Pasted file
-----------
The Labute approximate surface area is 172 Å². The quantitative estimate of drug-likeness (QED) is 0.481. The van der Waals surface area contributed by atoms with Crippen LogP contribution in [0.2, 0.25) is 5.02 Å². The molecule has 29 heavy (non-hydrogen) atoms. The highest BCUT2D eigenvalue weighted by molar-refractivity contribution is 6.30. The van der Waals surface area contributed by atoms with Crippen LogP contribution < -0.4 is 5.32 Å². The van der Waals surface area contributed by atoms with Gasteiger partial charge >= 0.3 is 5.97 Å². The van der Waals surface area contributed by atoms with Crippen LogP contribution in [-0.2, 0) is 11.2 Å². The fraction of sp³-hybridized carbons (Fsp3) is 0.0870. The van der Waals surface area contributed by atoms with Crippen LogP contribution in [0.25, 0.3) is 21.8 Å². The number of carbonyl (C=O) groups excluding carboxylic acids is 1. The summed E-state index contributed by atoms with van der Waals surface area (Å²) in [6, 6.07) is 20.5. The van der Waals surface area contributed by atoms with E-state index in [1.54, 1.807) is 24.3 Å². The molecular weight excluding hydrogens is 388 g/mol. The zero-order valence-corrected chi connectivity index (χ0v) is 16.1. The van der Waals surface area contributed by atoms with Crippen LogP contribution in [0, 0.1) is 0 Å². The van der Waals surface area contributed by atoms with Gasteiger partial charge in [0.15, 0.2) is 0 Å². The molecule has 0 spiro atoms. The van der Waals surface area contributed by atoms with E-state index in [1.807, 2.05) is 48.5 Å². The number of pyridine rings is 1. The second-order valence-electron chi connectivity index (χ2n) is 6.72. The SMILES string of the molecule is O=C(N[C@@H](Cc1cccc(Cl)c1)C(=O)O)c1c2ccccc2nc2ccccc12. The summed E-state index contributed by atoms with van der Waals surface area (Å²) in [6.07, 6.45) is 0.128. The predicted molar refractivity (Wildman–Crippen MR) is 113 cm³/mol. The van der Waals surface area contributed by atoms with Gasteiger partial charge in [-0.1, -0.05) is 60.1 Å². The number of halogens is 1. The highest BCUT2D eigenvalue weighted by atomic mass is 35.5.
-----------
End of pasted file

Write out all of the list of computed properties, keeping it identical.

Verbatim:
The Labute approximate surface area is 172 Å². The quantitative estimate of drug-likeness (QED) is 0.481. The van der Waals surface area contributed by atoms with Crippen LogP contribution in [0.2, 0.25) is 5.02 Å². The molecule has 29 heavy (non-hydrogen) atoms. The highest BCUT2D eigenvalue weighted by molar-refractivity contribution is 6.30. The van der Waals surface area contributed by atoms with Crippen LogP contribution < -0.4 is 5.32 Å². The van der Waals surface area contributed by atoms with Gasteiger partial charge >= 0.3 is 5.97 Å². The van der Waals surface area contributed by atoms with Crippen LogP contribution in [-0.2, 0) is 11.2 Å². The fraction of sp³-hybridized carbons (Fsp3) is 0.0870. The van der Waals surface area contributed by atoms with Crippen LogP contribution in [0.25, 0.3) is 21.8 Å². The number of carbonyl (C=O) groups excluding carboxylic acids is 1. The summed E-state index contributed by atoms with van der Waals surface area (Å²) in [6, 6.07) is 20.5. The van der Waals surface area contributed by atoms with E-state index in [1.54, 1.807) is 24.3 Å². The molecular weight excluding hydrogens is 388 g/mol. The zero-order valence-corrected chi connectivity index (χ0v) is 16.1. The van der Waals surface area contributed by atoms with Crippen LogP contribution in [0, 0.1) is 0 Å². The van der Waals surface area contributed by atoms with Gasteiger partial charge in [0.15, 0.2) is 0 Å². The molecule has 0 spiro atoms. The van der Waals surface area contributed by atoms with E-state index in [1.807, 2.05) is 48.5 Å². The number of pyridine rings is 1. The second-order valence-electron chi connectivity index (χ2n) is 6.72. The SMILES string of the molecule is O=C(N[C@@H](Cc1cccc(Cl)c1)C(=O)O)c1c2ccccc2nc2ccccc12. The summed E-state index contributed by atoms with van der Waals surface area (Å²) in [6.07, 6.45) is 0.128. The predicted molar refractivity (Wildman–Crippen MR) is 113 cm³/mol. The van der Waals surface area contributed by atoms with Gasteiger partial charge in [-0.1, -0.05) is 60.1 Å². The number of halogens is 1. The highest BCUT2D eigenvalue weighted by atomic mass is 35.5.